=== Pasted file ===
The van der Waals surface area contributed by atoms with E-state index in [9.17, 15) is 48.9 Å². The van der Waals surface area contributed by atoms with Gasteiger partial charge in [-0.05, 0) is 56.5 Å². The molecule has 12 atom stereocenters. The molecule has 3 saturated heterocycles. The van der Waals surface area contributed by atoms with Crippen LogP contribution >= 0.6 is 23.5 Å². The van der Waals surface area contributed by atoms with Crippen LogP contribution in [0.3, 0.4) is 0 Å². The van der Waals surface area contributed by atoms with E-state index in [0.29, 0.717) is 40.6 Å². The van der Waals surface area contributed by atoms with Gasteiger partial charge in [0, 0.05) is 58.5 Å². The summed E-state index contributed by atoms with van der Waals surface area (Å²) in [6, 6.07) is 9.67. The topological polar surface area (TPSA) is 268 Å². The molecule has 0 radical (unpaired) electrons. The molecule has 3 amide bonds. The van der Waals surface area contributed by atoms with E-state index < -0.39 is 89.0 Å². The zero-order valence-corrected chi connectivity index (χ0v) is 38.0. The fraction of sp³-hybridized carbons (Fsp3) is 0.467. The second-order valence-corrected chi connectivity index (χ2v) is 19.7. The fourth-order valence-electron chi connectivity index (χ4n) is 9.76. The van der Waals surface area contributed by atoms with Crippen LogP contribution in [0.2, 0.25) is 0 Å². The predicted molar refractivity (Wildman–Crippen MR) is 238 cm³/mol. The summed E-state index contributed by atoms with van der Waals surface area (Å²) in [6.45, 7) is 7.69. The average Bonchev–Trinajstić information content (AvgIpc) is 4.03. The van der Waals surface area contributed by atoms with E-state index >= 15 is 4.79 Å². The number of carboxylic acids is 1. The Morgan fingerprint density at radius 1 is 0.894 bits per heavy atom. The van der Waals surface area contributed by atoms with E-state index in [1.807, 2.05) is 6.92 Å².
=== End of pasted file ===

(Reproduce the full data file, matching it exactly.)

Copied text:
The van der Waals surface area contributed by atoms with E-state index in [9.17, 15) is 48.9 Å². The van der Waals surface area contributed by atoms with Gasteiger partial charge in [-0.05, 0) is 56.5 Å². The molecule has 12 atom stereocenters. The molecule has 3 saturated heterocycles. The van der Waals surface area contributed by atoms with Crippen LogP contribution >= 0.6 is 23.5 Å². The van der Waals surface area contributed by atoms with Crippen LogP contribution in [0.3, 0.4) is 0 Å². The van der Waals surface area contributed by atoms with E-state index in [0.29, 0.717) is 40.6 Å². The van der Waals surface area contributed by atoms with Gasteiger partial charge in [0, 0.05) is 58.5 Å². The summed E-state index contributed by atoms with van der Waals surface area (Å²) in [6, 6.07) is 9.67. The topological polar surface area (TPSA) is 268 Å². The molecule has 0 radical (unpaired) electrons. The molecule has 3 amide bonds. The van der Waals surface area contributed by atoms with E-state index < -0.39 is 89.0 Å². The zero-order valence-corrected chi connectivity index (χ0v) is 38.0. The fraction of sp³-hybridized carbons (Fsp3) is 0.467. The second-order valence-corrected chi connectivity index (χ2v) is 19.7. The fourth-order valence-electron chi connectivity index (χ4n) is 9.76. The van der Waals surface area contributed by atoms with Crippen LogP contribution in [0.2, 0.25) is 0 Å². The predicted molar refractivity (Wildman–Crippen MR) is 238 cm³/mol. The summed E-state index contributed by atoms with van der Waals surface area (Å²) in [6.45, 7) is 7.69. The average Bonchev–Trinajstić information content (AvgIpc) is 4.03. The van der Waals surface area contributed by atoms with E-state index >= 15 is 4.79 Å². The number of carboxylic acids is 1. The Morgan fingerprint density at radius 1 is 0.894 bits per heavy atom. The van der Waals surface area contributed by atoms with E-state index in [1.807, 2.05) is 6.92 Å².